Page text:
“Growth or Degrowth?” That is the wrong question

Vision

July, 2023

Since the publication of the Limits to Growth study, there have been two camps within the sustainability movement: the “Growth” camp and the “Degrowth” camp, which disagree on whether the economy should continue to grow or shrink. The growth camp (including figures like Barbara Baarsma and Diederik Samsom) sees economic growth as a necessity for the transition to a sustainable economy. Innovation often forms one of the building blocks for a sustainable future in this view. “Degrowth-ers” are primarily of the opinion that the innovations are not sufficient to offset the negative impact of economic growth, and that we are not moving quickly enough towards a sustainable economy. They argue that the changes necessary for society to become sustainable are incompatible with economic growth. Among them are organizations like the European Environmental Bureau. In our view, the question “Growth or Degrowth” is the wrong question. It is better to be “a-growth“: growth agnostic. This means that economic growth does not influence your choices. Below, we explain why we believe this to be the case.

Ecology: Up to Here and No Further

What both ‘growth-ers’ and ‘degrowth-ers’ agree on is that the economy must become more sustainable. We need to respect the planetary boundaries set by the Stockholm Resilience Centre. These are a set of limits within which the Earth can function in a stable manner. The current economy undermines the resilience of our planet by exceeding these boundaries. We have already surpassed multiple boundaries, including the most crucial ones related to climate change, novel entities, and biosphere integrity (the other boundaries are interconnected with these three). This visual representation calls for shrinking, at least if we don’t change our system. However, as Johan Rockström, one of the founders of the model, says: “Within the boundaries, there is room for growth, but this growth requires a more balanced approach.”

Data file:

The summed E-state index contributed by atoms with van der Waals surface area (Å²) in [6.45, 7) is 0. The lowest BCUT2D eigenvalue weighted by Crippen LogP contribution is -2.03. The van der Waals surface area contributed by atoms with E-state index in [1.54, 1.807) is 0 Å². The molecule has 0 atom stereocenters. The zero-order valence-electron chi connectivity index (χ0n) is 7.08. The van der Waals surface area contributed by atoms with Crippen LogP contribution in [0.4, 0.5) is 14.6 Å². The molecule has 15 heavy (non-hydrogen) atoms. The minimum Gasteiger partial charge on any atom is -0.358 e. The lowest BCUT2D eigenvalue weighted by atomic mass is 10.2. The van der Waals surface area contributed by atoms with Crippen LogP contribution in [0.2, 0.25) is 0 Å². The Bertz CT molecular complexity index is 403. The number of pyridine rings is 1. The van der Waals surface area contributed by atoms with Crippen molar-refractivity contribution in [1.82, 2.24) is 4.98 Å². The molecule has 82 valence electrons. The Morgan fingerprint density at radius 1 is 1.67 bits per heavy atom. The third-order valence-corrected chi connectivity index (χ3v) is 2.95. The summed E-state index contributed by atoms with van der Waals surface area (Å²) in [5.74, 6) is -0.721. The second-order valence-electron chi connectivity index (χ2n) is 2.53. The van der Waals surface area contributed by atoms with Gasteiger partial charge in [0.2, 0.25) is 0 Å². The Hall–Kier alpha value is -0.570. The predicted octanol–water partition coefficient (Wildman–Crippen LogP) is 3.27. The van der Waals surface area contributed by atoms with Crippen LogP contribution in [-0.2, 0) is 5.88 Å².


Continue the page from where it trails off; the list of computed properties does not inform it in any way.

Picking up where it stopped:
Case: The New Economy

The space Johan Rockström refers to could be filled by a circular economy. This circular economy is beautifully visualized by the Ellen MacArthur Foundation in the form of the “butterfly model”. In this model, the circular economy is described through two main streams. On the left side of the model are the biological resources (renewables), and on the right side are the technical resources (finite resources such as metals). In order to keep this circular economy within the boundaries, several criteria need to be added to the model:

  • Preventing potentially hazardous substances from entering the economy (such as PFAS).
  • Waste prevention – ensuring the complete prevention of leakages and negative externalities.
  • Transitioning the right side (finite materials) to 100% renewable, based on renewable energy.
  • The left side focuses on optimizing the functioning of nature, with a healthy carbon (C), phosphorus (P), nitrogen (N), and water (H2O) cycle, and maintaining sufficient biodiversity to remain resilient. Artificial additions should be limited in this regard.

The economy on the right side of the model is limited by the materials we can extract and the available energy. On the left side, growth can continue as long as natural cycles are balanced and the energy provided by the sun can be utilized.

Conclusion: Become Growth Agnostic!

Even if we envision a new economy based on the planetary boundaries, we still cannot determine whether we should shrink or continue to grow. So, if we know that 1) the current economy needs a major overhaul to fit within the boundaries, and 2) we do not know the growth potential, it is much more valuable to become growth agnostic. A great example of this is the farmers on Schiermonnikoog, a Dutch island. Due to ecological considerations, one farm had to disappear. Instead of fighting over it, the farmers collectively started searching for a suitable sustainable model, which led to the emergence of new branches and business models (such as cheese production). The viability of the farmers, the ecology, and the island’s community were central in finding a solution. This requires us to set aside the rule that “growth equals good.” We must dare to work based on values, not reducing organizations and outcomes to a single KPI, but seeing ourselves as participants in a complex and evolving world. Then, ecological impact and value for the organizational context are embedded in all decisions. Value for society, customers, suppliers, and other stakeholders. As a result, we can achieve green growth or meaningful shrinkage.

Interested in discussing this further? Send pieter.vanderboog@elementalstrategy.com a message!

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